Thursday, May 20, 2010

REVIEW: The Art of Creative Aging at Kellogg-Hubbard Library in Montpelier

By Theodore Hoppe

To an earlier generation, two of the most beloved American artists of the twentieth-century were painter and illustrator Norman Rockwell and painter Anna Mary Robertson Moses. Rockwell began his career as an illustrator while in his early 20's, but continued to paint throughout his life. He was in his 70's when he completed a portrait of Judy Garland. In contrast to Rockwell, Anna Moses (or "Grandma" Moses, as she became popularly known) did not take up the brush until she was in her seventies. Despite her late start, Grandma Moses completed an amazing 3,600 paintings over the remainder of her life. She was 101 years old when she passed away. It's a little known fact that the two were friends.

It seems safe to say that both artists would have had no trouble fitting in at The Art of Creative Aging, a juried exhibit featuring the "original work of older artists created since their 70th birthday". The exhibition was the creative idea of Margaret Harmon of the Central Vermont Council on Aging (CVCOA), and is hosted by Kellogg Hubbard Library in Montpelier. CVCOA supports elders and family caregivers in Washington and Lamoille counties, as well as eight other neighboring towns.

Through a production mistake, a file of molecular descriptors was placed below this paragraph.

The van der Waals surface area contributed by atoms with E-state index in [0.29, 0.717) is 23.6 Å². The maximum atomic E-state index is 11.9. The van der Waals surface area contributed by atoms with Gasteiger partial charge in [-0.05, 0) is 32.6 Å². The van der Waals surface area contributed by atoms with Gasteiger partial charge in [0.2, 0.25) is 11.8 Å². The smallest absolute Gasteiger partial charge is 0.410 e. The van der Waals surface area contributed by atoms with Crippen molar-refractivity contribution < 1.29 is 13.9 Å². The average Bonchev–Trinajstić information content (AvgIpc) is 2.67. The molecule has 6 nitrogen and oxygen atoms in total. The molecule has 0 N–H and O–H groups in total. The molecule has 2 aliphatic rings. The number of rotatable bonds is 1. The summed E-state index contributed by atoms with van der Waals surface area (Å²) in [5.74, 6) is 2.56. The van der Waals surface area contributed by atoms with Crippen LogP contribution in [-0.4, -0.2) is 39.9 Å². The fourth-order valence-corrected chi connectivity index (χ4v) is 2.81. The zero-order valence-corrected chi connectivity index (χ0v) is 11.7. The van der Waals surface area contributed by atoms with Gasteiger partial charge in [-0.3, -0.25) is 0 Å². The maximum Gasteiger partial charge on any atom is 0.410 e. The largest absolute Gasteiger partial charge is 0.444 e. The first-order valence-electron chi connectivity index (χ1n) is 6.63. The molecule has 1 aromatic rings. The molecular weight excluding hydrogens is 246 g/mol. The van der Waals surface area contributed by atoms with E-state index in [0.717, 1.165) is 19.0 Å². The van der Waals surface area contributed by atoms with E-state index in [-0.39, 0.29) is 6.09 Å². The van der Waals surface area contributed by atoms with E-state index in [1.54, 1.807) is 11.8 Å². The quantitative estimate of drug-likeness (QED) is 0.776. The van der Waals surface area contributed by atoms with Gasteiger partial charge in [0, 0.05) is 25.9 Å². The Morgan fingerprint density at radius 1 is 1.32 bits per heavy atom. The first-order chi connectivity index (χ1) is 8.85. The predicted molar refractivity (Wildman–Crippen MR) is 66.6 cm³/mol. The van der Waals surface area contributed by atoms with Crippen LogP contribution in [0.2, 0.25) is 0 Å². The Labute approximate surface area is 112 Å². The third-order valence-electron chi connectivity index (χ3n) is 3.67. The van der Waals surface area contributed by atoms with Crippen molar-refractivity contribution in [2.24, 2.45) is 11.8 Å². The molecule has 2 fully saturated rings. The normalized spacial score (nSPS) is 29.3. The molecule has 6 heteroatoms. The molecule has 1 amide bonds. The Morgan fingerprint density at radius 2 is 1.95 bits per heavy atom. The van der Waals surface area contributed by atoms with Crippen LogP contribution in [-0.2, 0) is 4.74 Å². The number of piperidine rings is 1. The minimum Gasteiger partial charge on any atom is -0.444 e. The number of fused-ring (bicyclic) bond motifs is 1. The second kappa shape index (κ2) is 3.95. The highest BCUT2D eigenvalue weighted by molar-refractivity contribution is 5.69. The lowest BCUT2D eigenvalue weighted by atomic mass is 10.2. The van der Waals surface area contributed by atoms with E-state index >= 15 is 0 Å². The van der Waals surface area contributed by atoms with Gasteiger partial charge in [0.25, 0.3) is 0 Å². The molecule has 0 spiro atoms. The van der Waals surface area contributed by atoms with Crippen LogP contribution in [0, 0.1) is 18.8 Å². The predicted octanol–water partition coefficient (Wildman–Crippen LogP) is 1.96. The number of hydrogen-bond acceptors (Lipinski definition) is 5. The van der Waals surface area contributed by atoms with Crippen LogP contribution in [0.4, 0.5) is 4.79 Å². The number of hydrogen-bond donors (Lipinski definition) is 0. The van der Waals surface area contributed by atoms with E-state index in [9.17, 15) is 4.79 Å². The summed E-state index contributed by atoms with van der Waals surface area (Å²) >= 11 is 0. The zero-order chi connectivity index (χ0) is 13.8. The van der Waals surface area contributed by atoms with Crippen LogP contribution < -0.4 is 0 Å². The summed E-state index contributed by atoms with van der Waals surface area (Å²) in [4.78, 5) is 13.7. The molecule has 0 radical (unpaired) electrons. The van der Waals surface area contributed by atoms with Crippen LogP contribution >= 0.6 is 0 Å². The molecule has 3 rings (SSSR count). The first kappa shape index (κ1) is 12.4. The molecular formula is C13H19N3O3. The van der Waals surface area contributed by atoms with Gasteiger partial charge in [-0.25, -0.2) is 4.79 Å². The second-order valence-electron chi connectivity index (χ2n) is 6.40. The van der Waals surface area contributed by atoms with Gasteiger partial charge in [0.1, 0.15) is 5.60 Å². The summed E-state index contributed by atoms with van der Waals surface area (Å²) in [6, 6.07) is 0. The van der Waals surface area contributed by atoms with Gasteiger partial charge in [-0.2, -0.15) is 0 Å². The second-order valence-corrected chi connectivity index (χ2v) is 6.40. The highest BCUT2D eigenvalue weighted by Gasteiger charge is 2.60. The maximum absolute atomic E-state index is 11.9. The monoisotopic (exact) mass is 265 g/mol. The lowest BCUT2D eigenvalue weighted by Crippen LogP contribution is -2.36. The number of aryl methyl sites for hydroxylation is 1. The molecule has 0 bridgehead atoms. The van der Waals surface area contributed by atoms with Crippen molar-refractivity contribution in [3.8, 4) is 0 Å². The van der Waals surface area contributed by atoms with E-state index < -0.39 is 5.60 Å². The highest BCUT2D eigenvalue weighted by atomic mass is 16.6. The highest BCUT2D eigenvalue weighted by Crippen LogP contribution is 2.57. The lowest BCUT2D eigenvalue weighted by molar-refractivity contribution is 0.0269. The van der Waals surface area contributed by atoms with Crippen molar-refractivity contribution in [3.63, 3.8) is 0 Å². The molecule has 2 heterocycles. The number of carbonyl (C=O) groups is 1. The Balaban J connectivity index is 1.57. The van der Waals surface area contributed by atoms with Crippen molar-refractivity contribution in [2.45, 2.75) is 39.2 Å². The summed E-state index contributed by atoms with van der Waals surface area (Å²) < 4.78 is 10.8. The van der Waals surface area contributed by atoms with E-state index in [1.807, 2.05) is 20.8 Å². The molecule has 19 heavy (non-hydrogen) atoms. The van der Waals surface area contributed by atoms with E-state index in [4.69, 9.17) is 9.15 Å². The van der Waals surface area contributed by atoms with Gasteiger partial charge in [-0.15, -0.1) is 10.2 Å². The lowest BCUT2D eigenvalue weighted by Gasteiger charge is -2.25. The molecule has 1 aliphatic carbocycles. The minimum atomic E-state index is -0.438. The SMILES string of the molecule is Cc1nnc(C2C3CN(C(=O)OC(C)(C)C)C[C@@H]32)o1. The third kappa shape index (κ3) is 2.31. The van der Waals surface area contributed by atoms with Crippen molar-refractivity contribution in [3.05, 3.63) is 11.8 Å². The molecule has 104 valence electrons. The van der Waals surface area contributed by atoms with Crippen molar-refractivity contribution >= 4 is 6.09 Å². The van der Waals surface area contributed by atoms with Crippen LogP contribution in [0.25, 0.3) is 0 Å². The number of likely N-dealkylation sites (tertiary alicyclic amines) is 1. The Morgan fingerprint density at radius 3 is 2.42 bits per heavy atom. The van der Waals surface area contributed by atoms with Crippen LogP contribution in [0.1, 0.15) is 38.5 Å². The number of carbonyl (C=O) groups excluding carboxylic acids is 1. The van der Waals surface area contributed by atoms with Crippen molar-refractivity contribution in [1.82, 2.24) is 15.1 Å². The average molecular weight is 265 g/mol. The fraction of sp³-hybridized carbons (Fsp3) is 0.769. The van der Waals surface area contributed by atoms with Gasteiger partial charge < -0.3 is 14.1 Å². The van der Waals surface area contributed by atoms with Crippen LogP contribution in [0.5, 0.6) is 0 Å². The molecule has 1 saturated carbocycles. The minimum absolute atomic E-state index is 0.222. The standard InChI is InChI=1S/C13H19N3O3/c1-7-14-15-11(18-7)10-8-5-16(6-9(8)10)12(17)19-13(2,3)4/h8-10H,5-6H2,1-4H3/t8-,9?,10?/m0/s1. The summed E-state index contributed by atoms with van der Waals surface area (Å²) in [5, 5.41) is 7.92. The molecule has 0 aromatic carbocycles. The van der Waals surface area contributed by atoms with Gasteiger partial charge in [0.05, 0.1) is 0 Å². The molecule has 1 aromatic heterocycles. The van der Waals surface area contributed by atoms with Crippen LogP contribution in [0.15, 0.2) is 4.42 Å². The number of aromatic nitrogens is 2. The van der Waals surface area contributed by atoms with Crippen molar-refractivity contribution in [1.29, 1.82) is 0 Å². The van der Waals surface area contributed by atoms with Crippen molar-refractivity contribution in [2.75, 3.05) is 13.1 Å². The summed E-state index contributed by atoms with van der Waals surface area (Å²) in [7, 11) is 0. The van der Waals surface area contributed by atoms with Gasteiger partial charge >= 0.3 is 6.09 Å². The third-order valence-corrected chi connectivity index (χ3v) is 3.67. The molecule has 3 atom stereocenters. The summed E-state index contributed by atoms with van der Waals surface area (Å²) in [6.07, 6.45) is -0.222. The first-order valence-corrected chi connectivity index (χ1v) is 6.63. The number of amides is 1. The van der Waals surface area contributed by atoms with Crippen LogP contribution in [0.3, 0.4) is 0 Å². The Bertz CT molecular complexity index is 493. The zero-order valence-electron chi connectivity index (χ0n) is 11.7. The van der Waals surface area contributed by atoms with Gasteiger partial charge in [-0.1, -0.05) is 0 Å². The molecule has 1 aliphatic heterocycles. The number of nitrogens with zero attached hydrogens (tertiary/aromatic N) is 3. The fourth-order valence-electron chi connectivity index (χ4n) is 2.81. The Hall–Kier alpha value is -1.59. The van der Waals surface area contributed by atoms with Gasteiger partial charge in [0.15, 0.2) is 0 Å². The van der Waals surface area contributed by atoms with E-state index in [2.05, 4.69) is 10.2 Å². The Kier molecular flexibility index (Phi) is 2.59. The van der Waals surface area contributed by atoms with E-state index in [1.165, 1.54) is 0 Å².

Except for the title of the exhibit, one would never know this art was the work of artists in their later years. The art is lively, expressive, creative, vibrant, and full of life. In all, 26 artists and 43 works of art were selected for the exhibit. They include a myriad of artistic disciplines: photography, drawings, sculpture, collage, quilted wall hangings, pastels, and of course paintings in oil, watercolor, and acrylic.

It's regretable that space limits mentioning all of the artists’ work individually. The ones that are mentioned are done so as a sampling of the fine efforts by all the artists. That is the nature of a juried exhibit: the works have all met a high standard of approval.

Pat deGogorza's wood sculptures, one of yellow birch and one in butternut, greet patrons as they enter the library. Grandmother, an almost life-size piece is both strong and sensitive in its crafting. The flow of the figure's garment, and sack it carries, hint at motherhood and children, but the wood itself suggests the wisdom of age.